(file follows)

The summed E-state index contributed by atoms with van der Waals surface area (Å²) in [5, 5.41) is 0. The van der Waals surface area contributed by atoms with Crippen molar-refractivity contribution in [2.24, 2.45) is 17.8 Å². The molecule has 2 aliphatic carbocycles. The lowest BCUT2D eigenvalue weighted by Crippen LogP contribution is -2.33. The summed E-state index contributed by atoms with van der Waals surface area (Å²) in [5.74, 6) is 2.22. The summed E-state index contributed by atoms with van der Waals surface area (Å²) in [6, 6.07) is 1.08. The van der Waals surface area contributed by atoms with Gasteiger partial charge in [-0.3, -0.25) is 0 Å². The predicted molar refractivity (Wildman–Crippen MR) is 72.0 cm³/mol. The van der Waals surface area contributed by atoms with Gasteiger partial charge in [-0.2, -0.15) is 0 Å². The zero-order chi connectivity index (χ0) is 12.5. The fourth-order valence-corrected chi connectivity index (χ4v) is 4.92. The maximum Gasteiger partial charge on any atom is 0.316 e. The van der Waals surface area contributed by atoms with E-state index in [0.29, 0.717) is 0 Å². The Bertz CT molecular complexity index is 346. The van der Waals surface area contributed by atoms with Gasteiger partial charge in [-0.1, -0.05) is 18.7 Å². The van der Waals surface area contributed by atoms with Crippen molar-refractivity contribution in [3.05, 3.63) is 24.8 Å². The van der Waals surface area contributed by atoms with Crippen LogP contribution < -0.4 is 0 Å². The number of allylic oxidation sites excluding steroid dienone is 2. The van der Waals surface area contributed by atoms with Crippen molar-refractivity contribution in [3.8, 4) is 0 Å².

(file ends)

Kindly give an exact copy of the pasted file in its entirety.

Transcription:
The summed E-state index contributed by atoms with van der Waals surface area (Å²) in [5, 5.41) is 0. The van der Waals surface area contributed by atoms with Crippen molar-refractivity contribution in [2.24, 2.45) is 17.8 Å². The molecule has 2 aliphatic carbocycles. The lowest BCUT2D eigenvalue weighted by Crippen LogP contribution is -2.33. The summed E-state index contributed by atoms with van der Waals surface area (Å²) in [5.74, 6) is 2.22. The summed E-state index contributed by atoms with van der Waals surface area (Å²) in [6, 6.07) is 1.08. The van der Waals surface area contributed by atoms with Gasteiger partial charge in [-0.3, -0.25) is 0 Å². The predicted molar refractivity (Wildman–Crippen MR) is 72.0 cm³/mol. The van der Waals surface area contributed by atoms with Gasteiger partial charge in [-0.2, -0.15) is 0 Å². The zero-order chi connectivity index (χ0) is 12.5. The fourth-order valence-corrected chi connectivity index (χ4v) is 4.92. The maximum Gasteiger partial charge on any atom is 0.316 e. The van der Waals surface area contributed by atoms with E-state index in [0.29, 0.717) is 0 Å². The Bertz CT molecular complexity index is 346. The van der Waals surface area contributed by atoms with Gasteiger partial charge in [-0.1, -0.05) is 18.7 Å². The van der Waals surface area contributed by atoms with Crippen molar-refractivity contribution in [3.05, 3.63) is 24.8 Å². The van der Waals surface area contributed by atoms with Crippen LogP contribution < -0.4 is 0 Å². The number of allylic oxidation sites excluding steroid dienone is 2. The van der Waals surface area contributed by atoms with Crippen molar-refractivity contribution in [3.8, 4) is 0 Å².